Jandy Hardesty

It's interesting that you say so much of the film depends on the actors in any given section – for me, each short in Paris, je t'aime had a fairly distinct directorial point of view. But that may be because the caliber of directors seemed higher on the Paris film. On this one I'm like, okay Mira Nair, Shakhar Kapur, oh, Fatih Akin, that's cool…Brett Ratner? But you said his was one of the best, so I'll withhold judgement. Paris had Coens, Coixet, Craven, Natali, Cuaron, Payne, Tykwer, Van Sant… Did you find Paris to be more director-driven as opposed to New York being actor-driven?

Bob Turnbull

I know I did Jandy – there was a much larger array of stylistic touches to Paris than to New York. I found NY to be less actor-driven than schmaltz-driven (OK, I'm being overly critical…I just remember rolling my eyes a few times in NY).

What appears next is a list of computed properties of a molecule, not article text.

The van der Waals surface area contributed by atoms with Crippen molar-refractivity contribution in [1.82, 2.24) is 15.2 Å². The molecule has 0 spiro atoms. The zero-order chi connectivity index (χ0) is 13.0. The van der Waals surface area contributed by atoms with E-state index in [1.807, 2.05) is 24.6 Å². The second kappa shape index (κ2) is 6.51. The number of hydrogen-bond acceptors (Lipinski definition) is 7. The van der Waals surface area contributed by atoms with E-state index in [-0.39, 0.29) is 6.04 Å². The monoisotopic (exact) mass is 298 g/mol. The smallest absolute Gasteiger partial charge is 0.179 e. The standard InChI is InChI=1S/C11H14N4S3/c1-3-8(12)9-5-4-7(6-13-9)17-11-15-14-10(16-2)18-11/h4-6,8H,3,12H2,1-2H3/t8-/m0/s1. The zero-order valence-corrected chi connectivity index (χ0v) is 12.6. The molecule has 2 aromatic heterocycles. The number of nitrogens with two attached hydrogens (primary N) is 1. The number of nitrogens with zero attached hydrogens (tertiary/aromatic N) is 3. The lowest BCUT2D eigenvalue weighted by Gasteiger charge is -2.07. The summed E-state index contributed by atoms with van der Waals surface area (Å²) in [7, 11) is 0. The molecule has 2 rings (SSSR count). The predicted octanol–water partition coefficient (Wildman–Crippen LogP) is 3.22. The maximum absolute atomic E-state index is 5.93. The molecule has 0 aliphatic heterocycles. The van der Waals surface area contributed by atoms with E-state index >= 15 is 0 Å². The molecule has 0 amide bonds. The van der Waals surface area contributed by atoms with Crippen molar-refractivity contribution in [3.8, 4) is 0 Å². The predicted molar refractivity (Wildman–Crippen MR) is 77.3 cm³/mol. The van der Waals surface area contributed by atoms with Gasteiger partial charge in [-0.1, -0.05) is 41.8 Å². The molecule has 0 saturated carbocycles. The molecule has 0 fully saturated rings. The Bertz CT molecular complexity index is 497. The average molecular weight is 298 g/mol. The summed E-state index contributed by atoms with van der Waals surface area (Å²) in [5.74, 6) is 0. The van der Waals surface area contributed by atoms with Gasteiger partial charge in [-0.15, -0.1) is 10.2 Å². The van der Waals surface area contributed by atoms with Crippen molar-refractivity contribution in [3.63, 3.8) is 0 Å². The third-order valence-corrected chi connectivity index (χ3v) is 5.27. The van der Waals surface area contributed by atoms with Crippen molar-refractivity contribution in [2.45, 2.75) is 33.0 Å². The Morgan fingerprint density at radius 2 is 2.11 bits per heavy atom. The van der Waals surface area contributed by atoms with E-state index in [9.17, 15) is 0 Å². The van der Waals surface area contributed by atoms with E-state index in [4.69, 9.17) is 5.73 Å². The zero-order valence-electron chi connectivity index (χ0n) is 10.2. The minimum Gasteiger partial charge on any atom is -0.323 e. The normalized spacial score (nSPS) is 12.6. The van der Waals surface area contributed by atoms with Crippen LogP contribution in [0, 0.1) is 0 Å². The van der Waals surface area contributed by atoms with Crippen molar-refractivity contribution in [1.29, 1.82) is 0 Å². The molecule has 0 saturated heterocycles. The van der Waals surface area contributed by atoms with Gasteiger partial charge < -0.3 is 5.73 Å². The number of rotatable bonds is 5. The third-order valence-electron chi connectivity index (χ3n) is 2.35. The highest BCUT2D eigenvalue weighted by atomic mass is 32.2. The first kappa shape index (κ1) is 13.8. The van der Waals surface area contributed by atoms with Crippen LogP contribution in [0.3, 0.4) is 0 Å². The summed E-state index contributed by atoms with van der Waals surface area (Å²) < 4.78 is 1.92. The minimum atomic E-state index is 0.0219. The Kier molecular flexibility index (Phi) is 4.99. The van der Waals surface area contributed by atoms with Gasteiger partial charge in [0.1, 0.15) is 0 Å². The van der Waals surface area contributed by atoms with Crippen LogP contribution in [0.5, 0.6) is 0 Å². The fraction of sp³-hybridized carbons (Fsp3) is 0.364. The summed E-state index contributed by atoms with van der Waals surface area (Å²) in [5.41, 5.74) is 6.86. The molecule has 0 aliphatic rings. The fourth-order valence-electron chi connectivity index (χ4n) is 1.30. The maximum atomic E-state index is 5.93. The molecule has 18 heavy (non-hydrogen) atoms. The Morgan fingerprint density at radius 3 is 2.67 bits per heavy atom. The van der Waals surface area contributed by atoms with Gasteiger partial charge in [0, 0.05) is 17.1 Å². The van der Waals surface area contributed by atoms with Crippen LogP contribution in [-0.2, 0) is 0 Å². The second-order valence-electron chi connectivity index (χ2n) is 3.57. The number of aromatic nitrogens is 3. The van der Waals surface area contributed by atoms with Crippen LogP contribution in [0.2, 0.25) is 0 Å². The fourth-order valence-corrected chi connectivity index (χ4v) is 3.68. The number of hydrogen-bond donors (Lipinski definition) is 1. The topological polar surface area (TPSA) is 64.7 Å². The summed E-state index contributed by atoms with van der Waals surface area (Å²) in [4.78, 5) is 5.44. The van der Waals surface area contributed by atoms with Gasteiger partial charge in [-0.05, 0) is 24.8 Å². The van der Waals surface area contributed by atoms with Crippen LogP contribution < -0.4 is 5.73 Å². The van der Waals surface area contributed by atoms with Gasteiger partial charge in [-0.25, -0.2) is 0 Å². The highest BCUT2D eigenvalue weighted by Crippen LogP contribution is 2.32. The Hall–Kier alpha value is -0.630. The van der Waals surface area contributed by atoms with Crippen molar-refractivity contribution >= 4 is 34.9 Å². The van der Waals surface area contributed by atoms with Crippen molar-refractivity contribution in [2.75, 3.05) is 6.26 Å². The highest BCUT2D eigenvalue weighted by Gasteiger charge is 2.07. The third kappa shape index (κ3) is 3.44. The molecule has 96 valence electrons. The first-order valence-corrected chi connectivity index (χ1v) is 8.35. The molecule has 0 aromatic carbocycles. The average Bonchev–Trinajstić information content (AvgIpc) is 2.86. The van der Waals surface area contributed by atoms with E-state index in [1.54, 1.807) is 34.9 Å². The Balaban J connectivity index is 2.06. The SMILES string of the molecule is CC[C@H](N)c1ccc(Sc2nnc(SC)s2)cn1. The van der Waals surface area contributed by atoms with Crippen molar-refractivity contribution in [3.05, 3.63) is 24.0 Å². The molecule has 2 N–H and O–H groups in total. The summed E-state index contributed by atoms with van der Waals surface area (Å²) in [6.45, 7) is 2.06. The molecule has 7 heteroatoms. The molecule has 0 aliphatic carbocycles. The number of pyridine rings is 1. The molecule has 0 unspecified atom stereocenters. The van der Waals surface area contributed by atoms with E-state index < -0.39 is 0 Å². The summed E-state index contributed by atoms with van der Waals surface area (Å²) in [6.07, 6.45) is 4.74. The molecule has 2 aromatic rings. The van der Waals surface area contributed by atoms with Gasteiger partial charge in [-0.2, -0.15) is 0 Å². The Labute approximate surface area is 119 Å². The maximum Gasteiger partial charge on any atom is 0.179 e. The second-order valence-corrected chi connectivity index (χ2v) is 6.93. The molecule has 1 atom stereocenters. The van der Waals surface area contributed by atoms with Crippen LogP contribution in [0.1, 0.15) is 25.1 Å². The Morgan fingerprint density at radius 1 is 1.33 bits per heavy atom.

Don't hurt me Andrew…B-)

Bob Turnbull

Maudlin: Extravagantly or excessively sentimental.

No, that fits pretty well in spots…Actually you are right – perhaps just a simple "overly sentimental" would've sufficed (I'm exaggerating my reaction a bit to the film I think, because I was so disappointed in it – and when you've let some time go by that just magnifies the feeling).

That Kapur segment did certainly stand out – at least from a visual perspective. And Maggie Q could've just stood there for 100 minutes and I think I would've been happy. Actually, that would've been a better film (see there I go again…).

Jandy Hardesty

Andrew, which ones in Paris would you skip? I think the only one I actively didn't like was the Christopher Doyle's "Port de Choisy" sequence (the one with the Chinese woman).

Jandy Hardesty

I think that's the same one. Chinese woman, hair salon, weird.

Bob Turnbull

I love Doyle's segment. OK, it does stand out a bit from the rest, but I found it funny and he used a lot of visual shorthands to get little things across (ie. she didn't really pull him through the broken window, but it sure gave you an idea how she treats salesmen – especially when they talk about "problems with Oriental hair").

I think it's one of those pieces that is going for a feeling and an idea instead of any kind of narrative sense. For me it worked. But yeah – it is weird…

Bob Turnbull